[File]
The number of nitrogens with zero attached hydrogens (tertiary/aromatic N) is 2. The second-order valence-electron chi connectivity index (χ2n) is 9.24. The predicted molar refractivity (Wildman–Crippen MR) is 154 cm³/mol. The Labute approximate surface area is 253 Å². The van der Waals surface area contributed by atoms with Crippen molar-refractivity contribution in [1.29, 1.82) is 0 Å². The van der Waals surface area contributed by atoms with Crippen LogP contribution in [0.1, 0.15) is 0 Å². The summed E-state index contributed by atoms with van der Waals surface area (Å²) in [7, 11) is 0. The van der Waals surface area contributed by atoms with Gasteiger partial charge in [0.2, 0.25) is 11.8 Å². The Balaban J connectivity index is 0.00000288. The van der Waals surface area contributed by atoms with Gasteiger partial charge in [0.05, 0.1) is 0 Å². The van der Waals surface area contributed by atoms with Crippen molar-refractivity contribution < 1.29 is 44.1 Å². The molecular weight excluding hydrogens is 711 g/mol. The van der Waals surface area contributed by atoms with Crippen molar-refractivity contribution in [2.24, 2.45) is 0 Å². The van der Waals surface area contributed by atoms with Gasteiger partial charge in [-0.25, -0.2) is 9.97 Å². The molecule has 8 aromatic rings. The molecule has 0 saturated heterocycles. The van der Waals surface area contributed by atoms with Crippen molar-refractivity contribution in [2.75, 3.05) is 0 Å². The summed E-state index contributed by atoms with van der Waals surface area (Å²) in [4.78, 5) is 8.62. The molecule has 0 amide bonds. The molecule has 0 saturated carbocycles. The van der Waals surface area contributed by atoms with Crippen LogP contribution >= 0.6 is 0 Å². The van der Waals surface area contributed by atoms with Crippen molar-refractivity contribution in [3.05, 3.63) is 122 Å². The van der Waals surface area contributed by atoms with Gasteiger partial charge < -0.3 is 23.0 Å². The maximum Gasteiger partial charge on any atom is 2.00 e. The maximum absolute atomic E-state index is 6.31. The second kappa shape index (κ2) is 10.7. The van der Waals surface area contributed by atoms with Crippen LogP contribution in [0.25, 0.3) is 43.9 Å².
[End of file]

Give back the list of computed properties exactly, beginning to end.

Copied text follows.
The number of nitrogens with zero attached hydrogens (tertiary/aromatic N) is 2. The second-order valence-electron chi connectivity index (χ2n) is 9.24. The predicted molar refractivity (Wildman–Crippen MR) is 154 cm³/mol. The Labute approximate surface area is 253 Å². The van der Waals surface area contributed by atoms with Crippen molar-refractivity contribution in [1.29, 1.82) is 0 Å². The van der Waals surface area contributed by atoms with Crippen LogP contribution in [0.1, 0.15) is 0 Å². The summed E-state index contributed by atoms with van der Waals surface area (Å²) in [7, 11) is 0. The van der Waals surface area contributed by atoms with Gasteiger partial charge in [0.2, 0.25) is 11.8 Å². The Balaban J connectivity index is 0.00000288. The van der Waals surface area contributed by atoms with Gasteiger partial charge in [0.05, 0.1) is 0 Å². The van der Waals surface area contributed by atoms with Crippen molar-refractivity contribution < 1.29 is 44.1 Å². The molecular weight excluding hydrogens is 711 g/mol. The van der Waals surface area contributed by atoms with Crippen molar-refractivity contribution in [2.24, 2.45) is 0 Å². The van der Waals surface area contributed by atoms with Gasteiger partial charge in [-0.25, -0.2) is 9.97 Å². The molecule has 8 aromatic rings. The molecule has 0 saturated heterocycles. The van der Waals surface area contributed by atoms with Crippen molar-refractivity contribution in [2.75, 3.05) is 0 Å². The summed E-state index contributed by atoms with van der Waals surface area (Å²) in [4.78, 5) is 8.62. The molecule has 0 amide bonds. The molecule has 0 saturated carbocycles. The van der Waals surface area contributed by atoms with Crippen LogP contribution >= 0.6 is 0 Å². The van der Waals surface area contributed by atoms with Crippen molar-refractivity contribution in [3.05, 3.63) is 122 Å². The van der Waals surface area contributed by atoms with Gasteiger partial charge < -0.3 is 23.0 Å². The maximum Gasteiger partial charge on any atom is 2.00 e. The maximum absolute atomic E-state index is 6.31. The second kappa shape index (κ2) is 10.7. The van der Waals surface area contributed by atoms with Crippen LogP contribution in [0.25, 0.3) is 43.9 Å².